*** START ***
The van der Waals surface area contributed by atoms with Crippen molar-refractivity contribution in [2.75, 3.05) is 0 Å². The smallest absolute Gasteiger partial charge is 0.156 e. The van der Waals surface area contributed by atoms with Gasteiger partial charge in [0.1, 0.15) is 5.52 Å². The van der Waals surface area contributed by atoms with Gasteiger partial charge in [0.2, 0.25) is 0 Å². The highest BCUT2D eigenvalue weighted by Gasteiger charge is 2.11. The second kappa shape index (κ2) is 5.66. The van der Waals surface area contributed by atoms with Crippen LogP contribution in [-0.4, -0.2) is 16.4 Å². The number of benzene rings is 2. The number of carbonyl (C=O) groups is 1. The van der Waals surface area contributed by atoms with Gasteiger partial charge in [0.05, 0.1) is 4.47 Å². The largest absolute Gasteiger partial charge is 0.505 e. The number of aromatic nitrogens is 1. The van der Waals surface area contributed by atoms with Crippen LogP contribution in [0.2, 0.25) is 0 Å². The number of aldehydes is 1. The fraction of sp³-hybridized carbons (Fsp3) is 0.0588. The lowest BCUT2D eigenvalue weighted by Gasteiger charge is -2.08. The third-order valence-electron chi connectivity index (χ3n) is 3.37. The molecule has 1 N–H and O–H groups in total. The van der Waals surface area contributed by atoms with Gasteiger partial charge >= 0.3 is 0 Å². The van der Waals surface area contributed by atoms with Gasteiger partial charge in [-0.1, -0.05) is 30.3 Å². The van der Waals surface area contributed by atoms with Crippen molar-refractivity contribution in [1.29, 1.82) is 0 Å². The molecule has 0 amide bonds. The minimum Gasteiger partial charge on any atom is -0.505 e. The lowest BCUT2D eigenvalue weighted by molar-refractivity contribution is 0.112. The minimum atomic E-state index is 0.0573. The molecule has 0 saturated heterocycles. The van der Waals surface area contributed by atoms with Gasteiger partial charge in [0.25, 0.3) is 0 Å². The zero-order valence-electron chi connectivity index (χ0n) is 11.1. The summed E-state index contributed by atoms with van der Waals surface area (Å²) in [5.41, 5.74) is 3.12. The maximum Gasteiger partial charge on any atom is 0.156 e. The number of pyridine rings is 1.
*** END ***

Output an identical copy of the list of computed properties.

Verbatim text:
The van der Waals surface area contributed by atoms with Crippen molar-refractivity contribution in [2.75, 3.05) is 0 Å². The smallest absolute Gasteiger partial charge is 0.156 e. The van der Waals surface area contributed by atoms with Gasteiger partial charge in [0.1, 0.15) is 5.52 Å². The van der Waals surface area contributed by atoms with Gasteiger partial charge in [0.2, 0.25) is 0 Å². The highest BCUT2D eigenvalue weighted by Gasteiger charge is 2.11. The second kappa shape index (κ2) is 5.66. The van der Waals surface area contributed by atoms with Crippen LogP contribution in [-0.4, -0.2) is 16.4 Å². The number of benzene rings is 2. The number of carbonyl (C=O) groups is 1. The van der Waals surface area contributed by atoms with Gasteiger partial charge in [0.05, 0.1) is 4.47 Å². The largest absolute Gasteiger partial charge is 0.505 e. The number of aromatic nitrogens is 1. The van der Waals surface area contributed by atoms with Crippen LogP contribution in [0.2, 0.25) is 0 Å². The number of aldehydes is 1. The fraction of sp³-hybridized carbons (Fsp3) is 0.0588. The lowest BCUT2D eigenvalue weighted by Gasteiger charge is -2.08. The third-order valence-electron chi connectivity index (χ3n) is 3.37. The molecule has 1 N–H and O–H groups in total. The van der Waals surface area contributed by atoms with Gasteiger partial charge >= 0.3 is 0 Å². The van der Waals surface area contributed by atoms with Gasteiger partial charge in [-0.1, -0.05) is 30.3 Å². The van der Waals surface area contributed by atoms with Crippen molar-refractivity contribution in [1.29, 1.82) is 0 Å². The molecule has 0 amide bonds. The minimum Gasteiger partial charge on any atom is -0.505 e. The lowest BCUT2D eigenvalue weighted by molar-refractivity contribution is 0.112. The minimum atomic E-state index is 0.0573. The molecule has 0 saturated heterocycles. The van der Waals surface area contributed by atoms with Gasteiger partial charge in [0.25, 0.3) is 0 Å². The zero-order valence-electron chi connectivity index (χ0n) is 11.1. The summed E-state index contributed by atoms with van der Waals surface area (Å²) in [5.41, 5.74) is 3.12. The maximum Gasteiger partial charge on any atom is 0.156 e. The number of pyridine rings is 1.